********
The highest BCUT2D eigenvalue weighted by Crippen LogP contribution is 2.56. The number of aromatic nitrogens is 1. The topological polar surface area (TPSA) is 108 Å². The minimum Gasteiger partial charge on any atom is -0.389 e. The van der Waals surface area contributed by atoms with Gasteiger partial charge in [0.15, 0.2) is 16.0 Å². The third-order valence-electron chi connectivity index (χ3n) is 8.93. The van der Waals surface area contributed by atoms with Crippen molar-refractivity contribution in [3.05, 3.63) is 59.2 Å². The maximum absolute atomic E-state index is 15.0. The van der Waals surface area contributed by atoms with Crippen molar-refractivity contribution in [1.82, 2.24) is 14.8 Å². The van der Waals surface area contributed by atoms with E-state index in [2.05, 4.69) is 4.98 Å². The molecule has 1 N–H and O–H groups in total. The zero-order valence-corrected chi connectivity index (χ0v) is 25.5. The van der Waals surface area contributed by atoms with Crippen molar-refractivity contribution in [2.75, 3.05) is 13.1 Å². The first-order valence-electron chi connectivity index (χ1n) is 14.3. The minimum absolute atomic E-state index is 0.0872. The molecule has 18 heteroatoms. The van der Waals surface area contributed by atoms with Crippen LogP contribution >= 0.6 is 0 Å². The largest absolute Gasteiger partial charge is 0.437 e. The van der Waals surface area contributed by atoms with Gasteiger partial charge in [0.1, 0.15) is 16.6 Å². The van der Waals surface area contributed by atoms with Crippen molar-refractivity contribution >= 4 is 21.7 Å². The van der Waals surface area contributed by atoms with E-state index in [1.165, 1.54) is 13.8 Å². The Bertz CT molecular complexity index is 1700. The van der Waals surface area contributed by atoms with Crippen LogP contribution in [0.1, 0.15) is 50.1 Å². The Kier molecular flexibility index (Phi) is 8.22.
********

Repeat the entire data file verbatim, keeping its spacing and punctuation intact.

The highest BCUT2D eigenvalue weighted by Crippen LogP contribution is 2.56. The number of aromatic nitrogens is 1. The topological polar surface area (TPSA) is 108 Å². The minimum Gasteiger partial charge on any atom is -0.389 e. The van der Waals surface area contributed by atoms with Gasteiger partial charge in [0.15, 0.2) is 16.0 Å². The third-order valence-electron chi connectivity index (χ3n) is 8.93. The van der Waals surface area contributed by atoms with Crippen molar-refractivity contribution in [3.05, 3.63) is 59.2 Å². The maximum absolute atomic E-state index is 15.0. The van der Waals surface area contributed by atoms with Crippen molar-refractivity contribution in [1.82, 2.24) is 14.8 Å². The van der Waals surface area contributed by atoms with E-state index in [2.05, 4.69) is 4.98 Å². The molecule has 1 N–H and O–H groups in total. The zero-order valence-corrected chi connectivity index (χ0v) is 25.5. The van der Waals surface area contributed by atoms with Crippen molar-refractivity contribution in [2.75, 3.05) is 13.1 Å². The first-order valence-electron chi connectivity index (χ1n) is 14.3. The minimum absolute atomic E-state index is 0.0872. The molecule has 18 heteroatoms. The van der Waals surface area contributed by atoms with Crippen LogP contribution >= 0.6 is 0 Å². The largest absolute Gasteiger partial charge is 0.437 e. The van der Waals surface area contributed by atoms with Gasteiger partial charge in [0.1, 0.15) is 16.6 Å². The van der Waals surface area contributed by atoms with Crippen molar-refractivity contribution >= 4 is 21.7 Å². The van der Waals surface area contributed by atoms with E-state index in [1.165, 1.54) is 13.8 Å². The Bertz CT molecular complexity index is 1700. The van der Waals surface area contributed by atoms with Crippen LogP contribution in [0.1, 0.15) is 50.1 Å². The Kier molecular flexibility index (Phi) is 8.22.